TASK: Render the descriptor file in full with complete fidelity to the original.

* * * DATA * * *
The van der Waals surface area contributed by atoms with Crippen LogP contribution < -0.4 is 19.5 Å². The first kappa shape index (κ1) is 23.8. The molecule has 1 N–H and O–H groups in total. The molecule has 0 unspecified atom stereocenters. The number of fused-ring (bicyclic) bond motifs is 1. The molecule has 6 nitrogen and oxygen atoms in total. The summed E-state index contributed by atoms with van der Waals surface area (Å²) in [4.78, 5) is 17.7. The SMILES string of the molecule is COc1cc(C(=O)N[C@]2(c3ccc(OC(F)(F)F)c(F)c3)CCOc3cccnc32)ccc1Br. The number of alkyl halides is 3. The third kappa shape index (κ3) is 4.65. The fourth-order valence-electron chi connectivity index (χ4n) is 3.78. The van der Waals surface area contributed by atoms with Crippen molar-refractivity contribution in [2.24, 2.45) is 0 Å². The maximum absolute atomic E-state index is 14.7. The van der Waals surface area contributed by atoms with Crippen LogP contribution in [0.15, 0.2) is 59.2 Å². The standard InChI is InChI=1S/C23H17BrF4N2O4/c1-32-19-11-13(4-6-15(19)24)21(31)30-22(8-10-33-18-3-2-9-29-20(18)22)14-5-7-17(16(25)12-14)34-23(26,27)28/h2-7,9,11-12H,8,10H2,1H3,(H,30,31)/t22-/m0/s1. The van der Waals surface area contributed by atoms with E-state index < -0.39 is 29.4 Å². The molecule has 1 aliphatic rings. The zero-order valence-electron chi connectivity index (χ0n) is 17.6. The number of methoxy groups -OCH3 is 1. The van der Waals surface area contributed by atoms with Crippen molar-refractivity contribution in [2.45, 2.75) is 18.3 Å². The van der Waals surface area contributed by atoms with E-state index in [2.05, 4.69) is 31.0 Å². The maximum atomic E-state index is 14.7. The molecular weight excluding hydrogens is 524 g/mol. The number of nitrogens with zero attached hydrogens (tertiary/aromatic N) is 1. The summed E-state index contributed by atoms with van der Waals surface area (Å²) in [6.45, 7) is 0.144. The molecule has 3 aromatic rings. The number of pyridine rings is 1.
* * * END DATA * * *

The van der Waals surface area contributed by atoms with Crippen LogP contribution < -0.4 is 19.5 Å². The first kappa shape index (κ1) is 23.8. The molecule has 1 N–H and O–H groups in total. The molecule has 0 unspecified atom stereocenters. The number of fused-ring (bicyclic) bond motifs is 1. The molecule has 6 nitrogen and oxygen atoms in total. The summed E-state index contributed by atoms with van der Waals surface area (Å²) in [4.78, 5) is 17.7. The SMILES string of the molecule is COc1cc(C(=O)N[C@]2(c3ccc(OC(F)(F)F)c(F)c3)CCOc3cccnc32)ccc1Br. The number of alkyl halides is 3. The third kappa shape index (κ3) is 4.65. The fourth-order valence-electron chi connectivity index (χ4n) is 3.78. The van der Waals surface area contributed by atoms with Crippen molar-refractivity contribution in [2.24, 2.45) is 0 Å². The maximum absolute atomic E-state index is 14.7. The van der Waals surface area contributed by atoms with Crippen LogP contribution in [0.15, 0.2) is 59.2 Å². The standard InChI is InChI=1S/C23H17BrF4N2O4/c1-32-19-11-13(4-6-15(19)24)21(31)30-22(8-10-33-18-3-2-9-29-20(18)22)14-5-7-17(16(25)12-14)34-23(26,27)28/h2-7,9,11-12H,8,10H2,1H3,(H,30,31)/t22-/m0/s1. The van der Waals surface area contributed by atoms with E-state index < -0.39 is 29.4 Å². The molecule has 1 aliphatic rings. The zero-order valence-electron chi connectivity index (χ0n) is 17.6. The number of methoxy groups -OCH3 is 1. The van der Waals surface area contributed by atoms with Crippen molar-refractivity contribution in [2.45, 2.75) is 18.3 Å². The van der Waals surface area contributed by atoms with E-state index in [2.05, 4.69) is 31.0 Å². The maximum atomic E-state index is 14.7. The molecular weight excluding hydrogens is 524 g/mol. The number of nitrogens with zero attached hydrogens (tertiary/aromatic N) is 1. The summed E-state index contributed by atoms with van der Waals surface area (Å²) in [6.45, 7) is 0.144. The molecule has 3 aromatic rings. The number of pyridine rings is 1.